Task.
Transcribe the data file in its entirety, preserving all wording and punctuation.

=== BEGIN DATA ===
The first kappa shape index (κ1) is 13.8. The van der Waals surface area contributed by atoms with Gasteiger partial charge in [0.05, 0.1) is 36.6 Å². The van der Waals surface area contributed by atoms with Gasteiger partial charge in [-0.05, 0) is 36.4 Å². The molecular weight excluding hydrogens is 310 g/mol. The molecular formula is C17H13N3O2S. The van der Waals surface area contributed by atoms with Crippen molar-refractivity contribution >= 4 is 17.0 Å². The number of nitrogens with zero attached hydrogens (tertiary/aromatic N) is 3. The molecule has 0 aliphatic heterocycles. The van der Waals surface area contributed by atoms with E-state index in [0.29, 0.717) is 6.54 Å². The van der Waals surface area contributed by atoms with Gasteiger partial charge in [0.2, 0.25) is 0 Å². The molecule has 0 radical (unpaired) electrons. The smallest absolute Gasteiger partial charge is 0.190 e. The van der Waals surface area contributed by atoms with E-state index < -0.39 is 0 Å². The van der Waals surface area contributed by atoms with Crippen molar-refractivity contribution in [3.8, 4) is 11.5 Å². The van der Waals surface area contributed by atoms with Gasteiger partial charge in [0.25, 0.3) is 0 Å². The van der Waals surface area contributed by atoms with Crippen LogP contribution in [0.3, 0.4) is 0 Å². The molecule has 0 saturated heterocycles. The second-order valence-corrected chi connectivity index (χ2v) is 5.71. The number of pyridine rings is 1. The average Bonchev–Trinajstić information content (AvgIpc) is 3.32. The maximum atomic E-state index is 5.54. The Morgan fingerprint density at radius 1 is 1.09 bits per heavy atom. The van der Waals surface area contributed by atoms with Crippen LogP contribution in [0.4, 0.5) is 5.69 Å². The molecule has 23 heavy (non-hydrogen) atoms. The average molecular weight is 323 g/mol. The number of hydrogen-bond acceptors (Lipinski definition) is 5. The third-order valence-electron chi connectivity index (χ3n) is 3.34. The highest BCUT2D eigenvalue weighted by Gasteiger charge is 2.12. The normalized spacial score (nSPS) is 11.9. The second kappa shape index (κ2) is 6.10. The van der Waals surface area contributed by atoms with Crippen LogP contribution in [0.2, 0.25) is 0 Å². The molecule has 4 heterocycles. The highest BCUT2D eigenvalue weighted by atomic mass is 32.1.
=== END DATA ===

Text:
The first kappa shape index (κ1) is 13.8. The van der Waals surface area contributed by atoms with Gasteiger partial charge in [0.05, 0.1) is 36.6 Å². The van der Waals surface area contributed by atoms with Gasteiger partial charge in [-0.05, 0) is 36.4 Å². The molecular weight excluding hydrogens is 310 g/mol. The molecular formula is C17H13N3O2S. The van der Waals surface area contributed by atoms with Crippen molar-refractivity contribution >= 4 is 17.0 Å². The number of nitrogens with zero attached hydrogens (tertiary/aromatic N) is 3. The molecule has 0 aliphatic heterocycles. The van der Waals surface area contributed by atoms with E-state index in [0.29, 0.717) is 6.54 Å². The van der Waals surface area contributed by atoms with Gasteiger partial charge in [0.2, 0.25) is 0 Å². The molecule has 0 radical (unpaired) electrons. The smallest absolute Gasteiger partial charge is 0.190 e. The van der Waals surface area contributed by atoms with E-state index < -0.39 is 0 Å². The van der Waals surface area contributed by atoms with Crippen molar-refractivity contribution in [3.8, 4) is 11.5 Å². The van der Waals surface area contributed by atoms with Gasteiger partial charge in [0.25, 0.3) is 0 Å². The van der Waals surface area contributed by atoms with Crippen LogP contribution in [0.3, 0.4) is 0 Å². The molecule has 0 saturated heterocycles. The second-order valence-corrected chi connectivity index (χ2v) is 5.71. The number of pyridine rings is 1. The average Bonchev–Trinajstić information content (AvgIpc) is 3.32. The maximum atomic E-state index is 5.54. The Morgan fingerprint density at radius 1 is 1.09 bits per heavy atom. The van der Waals surface area contributed by atoms with Crippen LogP contribution in [0.4, 0.5) is 5.69 Å². The molecule has 23 heavy (non-hydrogen) atoms. The average molecular weight is 323 g/mol. The number of hydrogen-bond acceptors (Lipinski definition) is 5. The third-order valence-electron chi connectivity index (χ3n) is 3.34. The highest BCUT2D eigenvalue weighted by Gasteiger charge is 2.12. The normalized spacial score (nSPS) is 11.9. The second kappa shape index (κ2) is 6.10. The van der Waals surface area contributed by atoms with Crippen LogP contribution in [0.2, 0.25) is 0 Å². The molecule has 4 heterocycles. The highest BCUT2D eigenvalue weighted by atomic mass is 32.1.